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Whistler balances its budget

Budget leaves municipality more than a million short for transit

Getting around in Whistler could get even more expensive for car owners and more frustrating for bus riders.

Council has chopped $1.1 million from transit and budgeted $400,000 in additional revenue from pay parking, all in an effort to balance the 2011 municipal budget.

While the good news is that the budget is now balanced after months of trying to meet the $3.7 million shortfall, the bad news is that there could be serious consequences, particularly for transit users.

Councillor Eckhard Zeidler waved the red flags at Tuesday's council meeting, cautioning of "potentially dramatic changes in transit."

With more than a million dollars out for transit, there could be fewer buses on the road and decreased service on certain routes.

"We are not out of the woods at all," added Zeidler. "We've just made it this far down the path and the woods get a little bit darker, in my opinion."

Speaking on transit specifically after the meeting, Mayor Ken Melamed said there is still a lot of work to be done and BC Transit is in the process of compiling several reports, which include a hard look at the costs of running the Whistler fleet.

"We"ll be continuing to work between now and the next season to effectively rebuild the transit system to comply with the budget that we have," he explained.

"We have got x amount of dollars in the budget so we're going to have to either fit the transit system to that amount or find other ways to fund transit."

There will be no changes to the bus system this year as the municipality puts up $700,000 in bridge financing for transit.

As for the pay parking, the new changes will be implemented on June 1 with information to those changes coming out later in the spring.

Councillor Chris Quinlan praised the work done by council and staff to balance the budget and stick to the four per cent increase in property taxes in the face of a looming multi-million dollar shortfall. The four per cent increase was the final year of tax increases approved by this council three years ago when it voted year over year tax increases from 2009 to 2011 totaling 19 per cent.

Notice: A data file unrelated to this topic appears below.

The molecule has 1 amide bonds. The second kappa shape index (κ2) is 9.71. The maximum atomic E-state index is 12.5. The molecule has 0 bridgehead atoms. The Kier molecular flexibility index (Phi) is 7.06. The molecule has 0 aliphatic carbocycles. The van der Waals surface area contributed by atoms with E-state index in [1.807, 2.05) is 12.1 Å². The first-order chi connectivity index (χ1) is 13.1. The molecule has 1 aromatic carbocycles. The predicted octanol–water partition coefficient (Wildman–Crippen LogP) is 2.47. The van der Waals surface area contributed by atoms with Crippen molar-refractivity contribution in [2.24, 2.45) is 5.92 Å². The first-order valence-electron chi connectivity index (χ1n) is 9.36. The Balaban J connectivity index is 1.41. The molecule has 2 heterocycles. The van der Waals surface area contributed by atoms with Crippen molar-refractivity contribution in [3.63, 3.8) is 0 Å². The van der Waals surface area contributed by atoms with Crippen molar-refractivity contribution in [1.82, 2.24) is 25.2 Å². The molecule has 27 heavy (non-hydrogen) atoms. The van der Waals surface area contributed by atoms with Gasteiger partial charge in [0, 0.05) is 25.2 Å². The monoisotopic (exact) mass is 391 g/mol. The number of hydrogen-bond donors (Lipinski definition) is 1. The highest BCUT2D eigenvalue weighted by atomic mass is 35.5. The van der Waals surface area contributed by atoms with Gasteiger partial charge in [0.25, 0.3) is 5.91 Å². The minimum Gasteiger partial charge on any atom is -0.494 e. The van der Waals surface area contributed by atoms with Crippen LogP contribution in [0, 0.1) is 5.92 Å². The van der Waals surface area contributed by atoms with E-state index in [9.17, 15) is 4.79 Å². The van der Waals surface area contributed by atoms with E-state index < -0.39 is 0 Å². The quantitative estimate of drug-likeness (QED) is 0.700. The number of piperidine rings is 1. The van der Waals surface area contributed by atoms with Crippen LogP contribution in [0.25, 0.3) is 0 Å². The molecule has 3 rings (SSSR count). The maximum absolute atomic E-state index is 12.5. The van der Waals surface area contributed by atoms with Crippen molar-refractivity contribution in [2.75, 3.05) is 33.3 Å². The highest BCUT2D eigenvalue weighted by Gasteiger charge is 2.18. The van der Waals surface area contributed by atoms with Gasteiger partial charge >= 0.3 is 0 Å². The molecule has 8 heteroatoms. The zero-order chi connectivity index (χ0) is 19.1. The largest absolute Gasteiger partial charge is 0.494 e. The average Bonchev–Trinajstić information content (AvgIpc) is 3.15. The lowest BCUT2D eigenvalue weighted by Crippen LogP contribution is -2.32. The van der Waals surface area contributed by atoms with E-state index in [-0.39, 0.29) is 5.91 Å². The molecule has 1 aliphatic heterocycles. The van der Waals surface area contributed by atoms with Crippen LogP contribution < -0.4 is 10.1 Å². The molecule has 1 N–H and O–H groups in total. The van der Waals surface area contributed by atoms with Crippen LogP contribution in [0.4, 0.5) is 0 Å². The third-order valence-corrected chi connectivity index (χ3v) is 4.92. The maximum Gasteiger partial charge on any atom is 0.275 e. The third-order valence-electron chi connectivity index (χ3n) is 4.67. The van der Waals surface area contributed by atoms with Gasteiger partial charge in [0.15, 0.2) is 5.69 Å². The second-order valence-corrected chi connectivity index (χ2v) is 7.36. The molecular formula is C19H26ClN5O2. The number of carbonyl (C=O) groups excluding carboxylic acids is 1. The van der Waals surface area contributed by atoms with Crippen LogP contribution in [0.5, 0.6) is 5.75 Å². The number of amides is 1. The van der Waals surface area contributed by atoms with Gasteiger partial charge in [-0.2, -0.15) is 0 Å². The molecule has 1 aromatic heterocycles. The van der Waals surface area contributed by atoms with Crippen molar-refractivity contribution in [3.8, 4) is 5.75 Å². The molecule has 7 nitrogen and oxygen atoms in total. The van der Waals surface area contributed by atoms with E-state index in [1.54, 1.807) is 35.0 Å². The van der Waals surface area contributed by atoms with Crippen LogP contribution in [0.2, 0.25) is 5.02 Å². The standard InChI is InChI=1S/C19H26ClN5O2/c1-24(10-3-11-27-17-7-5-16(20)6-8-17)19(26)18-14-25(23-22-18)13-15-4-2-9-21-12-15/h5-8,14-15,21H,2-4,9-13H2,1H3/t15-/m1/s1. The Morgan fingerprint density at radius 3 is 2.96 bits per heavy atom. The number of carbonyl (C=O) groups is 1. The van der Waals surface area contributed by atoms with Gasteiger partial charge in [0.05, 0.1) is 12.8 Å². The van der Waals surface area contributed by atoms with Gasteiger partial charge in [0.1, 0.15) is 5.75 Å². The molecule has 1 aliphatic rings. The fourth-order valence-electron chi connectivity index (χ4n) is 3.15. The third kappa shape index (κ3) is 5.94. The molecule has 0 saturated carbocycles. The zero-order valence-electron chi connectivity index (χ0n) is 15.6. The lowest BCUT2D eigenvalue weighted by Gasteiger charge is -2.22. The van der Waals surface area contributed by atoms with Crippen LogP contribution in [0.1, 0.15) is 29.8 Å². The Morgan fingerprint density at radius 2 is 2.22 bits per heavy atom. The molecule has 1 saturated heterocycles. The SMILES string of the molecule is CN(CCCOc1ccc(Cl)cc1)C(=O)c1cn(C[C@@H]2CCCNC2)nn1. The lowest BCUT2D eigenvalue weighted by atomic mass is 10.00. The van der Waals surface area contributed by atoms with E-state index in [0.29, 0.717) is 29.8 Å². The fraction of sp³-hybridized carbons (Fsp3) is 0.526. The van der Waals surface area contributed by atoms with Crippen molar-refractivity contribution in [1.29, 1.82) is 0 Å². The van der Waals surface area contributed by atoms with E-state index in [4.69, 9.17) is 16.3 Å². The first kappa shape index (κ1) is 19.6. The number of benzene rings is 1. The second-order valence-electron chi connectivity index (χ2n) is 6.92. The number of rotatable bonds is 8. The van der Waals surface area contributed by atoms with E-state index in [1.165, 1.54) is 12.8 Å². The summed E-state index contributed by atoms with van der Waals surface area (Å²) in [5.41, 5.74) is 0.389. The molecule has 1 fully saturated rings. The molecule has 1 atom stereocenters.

What council didn't know at the time was that come 2011 transit costs would skyrocket, resulting in a $2.3 million shortfall, and that pay parking would fail to deliver much needed revenues, coming up about $1 million short.

"It hasn't been easy for staff or council to deal with this? It wasn't painless," said Councillor Chris Quinlan.

"I think we're in a far better position than we were when we took this office."

Among the casualties in the several rounds of budget cuts was: funding for the Squamish commuter, park and village maintenance reductions, municipal staffing cuts and a delayed repayment of more than $700,000 for the capital costs of the debris barrier.

On the other hand, council has managed to amp up its contribution to its reserves to about 19 per cent of property taxes.

The mayor stressed the importance of this contribution to the resort's long term well being.

Putting money aside for capital infrastructure projects down the road is essential, particularly in light of the $125 billion infrastructure shortfall in the country as a whole.

What this means for taxpayers is that for every assessed value of $100,000, the homeowner will pay an additional $9. Utility fees will go up about $20 for properties.

The average overall tax bill, however, could stay flat to last year as school taxes, which as a reflection of assessed value, are expected to decrease.